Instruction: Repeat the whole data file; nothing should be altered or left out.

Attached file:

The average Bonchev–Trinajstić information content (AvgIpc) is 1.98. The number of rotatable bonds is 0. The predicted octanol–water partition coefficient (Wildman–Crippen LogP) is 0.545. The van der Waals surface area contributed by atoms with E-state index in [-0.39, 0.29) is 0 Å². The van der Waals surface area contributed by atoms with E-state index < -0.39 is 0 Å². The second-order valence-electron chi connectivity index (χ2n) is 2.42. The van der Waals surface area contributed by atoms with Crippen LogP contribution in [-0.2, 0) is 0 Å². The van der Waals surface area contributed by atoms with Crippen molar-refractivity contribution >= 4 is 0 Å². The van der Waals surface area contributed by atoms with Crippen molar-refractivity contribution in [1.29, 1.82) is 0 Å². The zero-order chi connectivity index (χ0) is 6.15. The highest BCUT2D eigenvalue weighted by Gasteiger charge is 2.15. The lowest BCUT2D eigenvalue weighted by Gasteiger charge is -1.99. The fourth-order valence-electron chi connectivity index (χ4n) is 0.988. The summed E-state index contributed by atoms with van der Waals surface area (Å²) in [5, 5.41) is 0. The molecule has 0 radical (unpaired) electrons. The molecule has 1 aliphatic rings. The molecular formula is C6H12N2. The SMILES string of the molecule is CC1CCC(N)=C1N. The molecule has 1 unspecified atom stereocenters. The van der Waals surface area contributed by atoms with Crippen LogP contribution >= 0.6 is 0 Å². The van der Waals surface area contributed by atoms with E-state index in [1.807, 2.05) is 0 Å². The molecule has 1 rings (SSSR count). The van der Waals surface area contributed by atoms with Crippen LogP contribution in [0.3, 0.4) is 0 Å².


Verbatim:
The average Bonchev–Trinajstić information content (AvgIpc) is 1.98. The number of rotatable bonds is 0. The predicted octanol–water partition coefficient (Wildman–Crippen LogP) is 0.545. The van der Waals surface area contributed by atoms with E-state index in [-0.39, 0.29) is 0 Å². The van der Waals surface area contributed by atoms with E-state index < -0.39 is 0 Å². The second-order valence-electron chi connectivity index (χ2n) is 2.42. The van der Waals surface area contributed by atoms with Crippen LogP contribution in [-0.2, 0) is 0 Å². The van der Waals surface area contributed by atoms with Crippen molar-refractivity contribution >= 4 is 0 Å². The van der Waals surface area contributed by atoms with Crippen molar-refractivity contribution in [1.29, 1.82) is 0 Å². The zero-order chi connectivity index (χ0) is 6.15. The highest BCUT2D eigenvalue weighted by Gasteiger charge is 2.15. The lowest BCUT2D eigenvalue weighted by Gasteiger charge is -1.99. The fourth-order valence-electron chi connectivity index (χ4n) is 0.988. The summed E-state index contributed by atoms with van der Waals surface area (Å²) in [5, 5.41) is 0. The molecule has 0 radical (unpaired) electrons. The molecule has 1 aliphatic rings. The molecular formula is C6H12N2. The SMILES string of the molecule is CC1CCC(N)=C1N. The molecule has 1 unspecified atom stereocenters. The van der Waals surface area contributed by atoms with Crippen LogP contribution >= 0.6 is 0 Å². The van der Waals surface area contributed by atoms with E-state index in [1.807, 2.05) is 0 Å². The molecule has 1 rings (SSSR count). The van der Waals surface area contributed by atoms with Crippen LogP contribution in [0.3, 0.4) is 0 Å².